Sampling your data is a great way get data volume to a manageable size.
Many folks are curious about how sampling works with tracing, given that simply sampling 1/N requests at random will not guarantee that you retain all of the spans for a given trace. The story of how sampling and tracing fit together with Honeycomb is still evolving, but here are some thoughts on how to approach it.
Traditionally, the way traces are sampled is head-based sampling.
When the root span is being processed, a random sampling decision is made.
For example, if
randint(10) == 0, the span will be sampled.
If that span is decided to be sampled, it gets sent and propagates that decision out to the descendent spans, who follow suit, usually by a method like HTTP header with something like
That way, all the spans for a particular trace are preserved.
Our integrations do not support head-based sampling today out of the box, but you could implement such a system yourself.
Some of our integrations do support what we call deterministic sampling. In deterministic sampling, a hash is made of a specific field in the event/span such as the request ID, and a decision to sample is made based on that hash and the intended sample rate. Hence, an approximately correct number of traces will be selected and the decision whether or not to sample a given trace does not need to be propagated around: actors can sample full traces whether they can communicate or not.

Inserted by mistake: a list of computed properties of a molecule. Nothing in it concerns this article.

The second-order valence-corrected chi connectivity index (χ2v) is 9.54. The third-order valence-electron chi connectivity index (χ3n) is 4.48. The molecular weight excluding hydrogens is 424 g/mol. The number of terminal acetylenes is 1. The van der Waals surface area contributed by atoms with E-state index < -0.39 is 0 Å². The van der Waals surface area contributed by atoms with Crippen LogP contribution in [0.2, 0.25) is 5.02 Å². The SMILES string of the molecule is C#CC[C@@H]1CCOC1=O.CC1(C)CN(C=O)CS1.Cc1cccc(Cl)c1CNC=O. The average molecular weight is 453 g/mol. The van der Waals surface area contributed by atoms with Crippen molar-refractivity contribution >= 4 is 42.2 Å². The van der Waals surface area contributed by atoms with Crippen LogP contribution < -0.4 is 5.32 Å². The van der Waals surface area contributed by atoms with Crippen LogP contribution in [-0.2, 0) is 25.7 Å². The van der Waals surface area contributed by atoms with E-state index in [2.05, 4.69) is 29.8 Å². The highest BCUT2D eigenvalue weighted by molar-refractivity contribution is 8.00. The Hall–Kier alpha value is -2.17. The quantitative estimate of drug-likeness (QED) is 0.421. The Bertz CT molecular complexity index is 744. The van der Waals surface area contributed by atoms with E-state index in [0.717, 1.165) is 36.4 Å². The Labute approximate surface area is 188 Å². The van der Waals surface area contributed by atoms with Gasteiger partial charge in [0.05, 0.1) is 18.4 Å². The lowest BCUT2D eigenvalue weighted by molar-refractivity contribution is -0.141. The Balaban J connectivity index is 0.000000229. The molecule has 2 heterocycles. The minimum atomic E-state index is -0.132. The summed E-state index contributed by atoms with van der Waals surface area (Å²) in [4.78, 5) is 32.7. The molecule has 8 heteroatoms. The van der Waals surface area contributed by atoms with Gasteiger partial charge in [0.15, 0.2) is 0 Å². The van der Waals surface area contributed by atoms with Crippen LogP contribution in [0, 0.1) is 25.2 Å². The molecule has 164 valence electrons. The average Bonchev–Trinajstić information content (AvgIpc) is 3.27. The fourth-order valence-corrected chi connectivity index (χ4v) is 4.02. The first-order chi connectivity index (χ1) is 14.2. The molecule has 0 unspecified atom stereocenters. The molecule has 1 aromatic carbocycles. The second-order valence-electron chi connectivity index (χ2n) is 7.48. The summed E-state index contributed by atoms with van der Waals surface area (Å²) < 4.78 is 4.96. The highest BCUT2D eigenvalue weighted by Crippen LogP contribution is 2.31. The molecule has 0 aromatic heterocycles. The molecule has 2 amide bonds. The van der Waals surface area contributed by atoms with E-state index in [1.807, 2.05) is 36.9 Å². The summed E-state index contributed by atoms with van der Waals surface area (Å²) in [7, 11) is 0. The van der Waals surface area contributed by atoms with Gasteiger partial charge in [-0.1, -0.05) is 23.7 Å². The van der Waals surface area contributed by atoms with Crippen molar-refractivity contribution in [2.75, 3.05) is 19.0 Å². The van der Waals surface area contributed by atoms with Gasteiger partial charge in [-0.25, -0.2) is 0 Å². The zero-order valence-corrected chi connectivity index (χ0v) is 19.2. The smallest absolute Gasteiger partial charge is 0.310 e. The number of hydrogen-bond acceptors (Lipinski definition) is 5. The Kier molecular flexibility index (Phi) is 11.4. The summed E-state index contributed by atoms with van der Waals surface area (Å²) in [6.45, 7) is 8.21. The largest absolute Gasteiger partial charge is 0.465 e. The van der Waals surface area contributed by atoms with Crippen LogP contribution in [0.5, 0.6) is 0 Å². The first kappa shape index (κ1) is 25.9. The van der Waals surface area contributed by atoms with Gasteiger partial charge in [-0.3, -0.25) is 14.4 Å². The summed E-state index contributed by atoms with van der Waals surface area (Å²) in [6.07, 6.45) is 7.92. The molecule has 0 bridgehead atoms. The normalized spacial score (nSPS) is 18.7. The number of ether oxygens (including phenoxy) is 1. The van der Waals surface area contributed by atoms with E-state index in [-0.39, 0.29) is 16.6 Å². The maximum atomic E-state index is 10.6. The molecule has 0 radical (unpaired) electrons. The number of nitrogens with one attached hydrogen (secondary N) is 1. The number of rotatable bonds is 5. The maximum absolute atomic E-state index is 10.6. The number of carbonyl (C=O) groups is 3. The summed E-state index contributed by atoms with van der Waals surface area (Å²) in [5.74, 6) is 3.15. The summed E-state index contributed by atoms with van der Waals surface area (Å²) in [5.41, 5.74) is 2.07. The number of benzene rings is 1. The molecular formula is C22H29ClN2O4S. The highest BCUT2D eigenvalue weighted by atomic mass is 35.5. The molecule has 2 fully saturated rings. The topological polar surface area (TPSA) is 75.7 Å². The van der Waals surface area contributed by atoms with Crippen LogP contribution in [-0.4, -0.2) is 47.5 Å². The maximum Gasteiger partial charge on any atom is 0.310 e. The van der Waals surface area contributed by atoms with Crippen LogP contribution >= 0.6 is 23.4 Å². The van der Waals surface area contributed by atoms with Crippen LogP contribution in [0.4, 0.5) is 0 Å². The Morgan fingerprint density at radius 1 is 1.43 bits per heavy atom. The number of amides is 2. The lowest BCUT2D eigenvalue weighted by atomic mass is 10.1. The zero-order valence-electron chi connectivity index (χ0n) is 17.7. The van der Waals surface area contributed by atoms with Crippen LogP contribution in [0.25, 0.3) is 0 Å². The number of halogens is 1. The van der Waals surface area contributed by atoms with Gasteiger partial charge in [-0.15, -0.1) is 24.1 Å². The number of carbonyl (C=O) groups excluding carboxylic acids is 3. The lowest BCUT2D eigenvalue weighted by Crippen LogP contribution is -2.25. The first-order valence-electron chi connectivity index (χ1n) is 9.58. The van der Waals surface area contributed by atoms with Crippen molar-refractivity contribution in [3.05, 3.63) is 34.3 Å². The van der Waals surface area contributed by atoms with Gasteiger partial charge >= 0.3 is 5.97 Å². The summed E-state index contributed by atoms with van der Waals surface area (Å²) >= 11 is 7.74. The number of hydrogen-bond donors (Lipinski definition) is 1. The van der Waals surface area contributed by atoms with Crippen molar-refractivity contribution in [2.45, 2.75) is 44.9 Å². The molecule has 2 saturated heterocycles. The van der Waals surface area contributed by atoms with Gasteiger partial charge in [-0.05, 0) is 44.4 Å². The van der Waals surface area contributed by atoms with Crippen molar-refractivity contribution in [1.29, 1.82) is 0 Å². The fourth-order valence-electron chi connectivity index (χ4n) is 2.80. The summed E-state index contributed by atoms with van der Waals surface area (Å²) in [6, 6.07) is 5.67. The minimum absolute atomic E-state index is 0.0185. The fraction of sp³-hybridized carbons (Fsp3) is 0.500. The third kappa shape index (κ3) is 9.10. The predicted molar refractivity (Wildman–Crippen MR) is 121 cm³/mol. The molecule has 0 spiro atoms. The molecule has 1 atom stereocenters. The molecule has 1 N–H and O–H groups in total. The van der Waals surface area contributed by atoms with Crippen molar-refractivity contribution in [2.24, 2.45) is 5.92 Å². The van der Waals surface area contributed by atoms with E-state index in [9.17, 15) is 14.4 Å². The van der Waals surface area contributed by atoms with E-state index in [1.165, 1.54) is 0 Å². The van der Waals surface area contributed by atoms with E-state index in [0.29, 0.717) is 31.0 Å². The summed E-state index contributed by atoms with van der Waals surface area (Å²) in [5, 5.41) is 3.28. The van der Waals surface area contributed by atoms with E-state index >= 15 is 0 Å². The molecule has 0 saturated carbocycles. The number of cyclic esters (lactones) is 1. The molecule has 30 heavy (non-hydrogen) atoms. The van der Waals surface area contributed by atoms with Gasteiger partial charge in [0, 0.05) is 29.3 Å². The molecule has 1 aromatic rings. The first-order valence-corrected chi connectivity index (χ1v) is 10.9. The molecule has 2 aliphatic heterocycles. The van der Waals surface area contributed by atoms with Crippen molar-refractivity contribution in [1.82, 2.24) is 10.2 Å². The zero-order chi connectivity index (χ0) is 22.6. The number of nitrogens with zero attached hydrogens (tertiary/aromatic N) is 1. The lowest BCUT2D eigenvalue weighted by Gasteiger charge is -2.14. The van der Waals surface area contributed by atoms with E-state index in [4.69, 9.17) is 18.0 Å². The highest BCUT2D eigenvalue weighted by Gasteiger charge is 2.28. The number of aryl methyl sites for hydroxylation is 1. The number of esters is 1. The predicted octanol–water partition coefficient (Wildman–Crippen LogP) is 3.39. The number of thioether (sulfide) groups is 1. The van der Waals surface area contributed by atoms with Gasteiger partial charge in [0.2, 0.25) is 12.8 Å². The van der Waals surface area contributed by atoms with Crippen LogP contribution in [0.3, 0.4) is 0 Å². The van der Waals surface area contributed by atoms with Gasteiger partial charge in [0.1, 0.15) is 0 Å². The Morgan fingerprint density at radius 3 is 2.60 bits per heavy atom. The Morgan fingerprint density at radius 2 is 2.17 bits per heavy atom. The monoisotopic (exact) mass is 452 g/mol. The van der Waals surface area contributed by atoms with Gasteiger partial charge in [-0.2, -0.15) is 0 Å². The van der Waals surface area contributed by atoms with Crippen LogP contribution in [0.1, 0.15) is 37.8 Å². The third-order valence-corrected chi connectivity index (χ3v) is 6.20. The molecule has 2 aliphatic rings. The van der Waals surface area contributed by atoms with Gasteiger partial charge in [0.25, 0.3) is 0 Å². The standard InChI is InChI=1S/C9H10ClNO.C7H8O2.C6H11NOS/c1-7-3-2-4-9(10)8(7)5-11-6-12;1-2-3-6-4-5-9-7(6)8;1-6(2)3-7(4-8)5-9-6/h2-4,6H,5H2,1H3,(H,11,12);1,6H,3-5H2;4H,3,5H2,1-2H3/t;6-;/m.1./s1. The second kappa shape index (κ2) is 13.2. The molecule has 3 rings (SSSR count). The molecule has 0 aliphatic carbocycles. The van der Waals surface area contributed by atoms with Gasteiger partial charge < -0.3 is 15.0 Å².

There is another option: tail-based sampling, where sampling decisions are made when the full trace information has been gathered. This ensures that if an error or slowness happens way down the tree of service calls, the full events of the trace are more likely to get sampled in. To use this method of sampling, all spans must be collected at a buffer ahead of time. Honeycomb’s Refinery is a tail-based sampler.
The Honeycomb Beelines and OpenTelemetry provide out-of-box support for deterministic sampling of traces. By default, when a sampling rate is configured, the trace ID of each trace-enabled event, or span, will be be used to compute whether the event should be kept. All events that share the same trace ID will receive the same sampling decision.
For more information, see our language specific instrumentation documentation.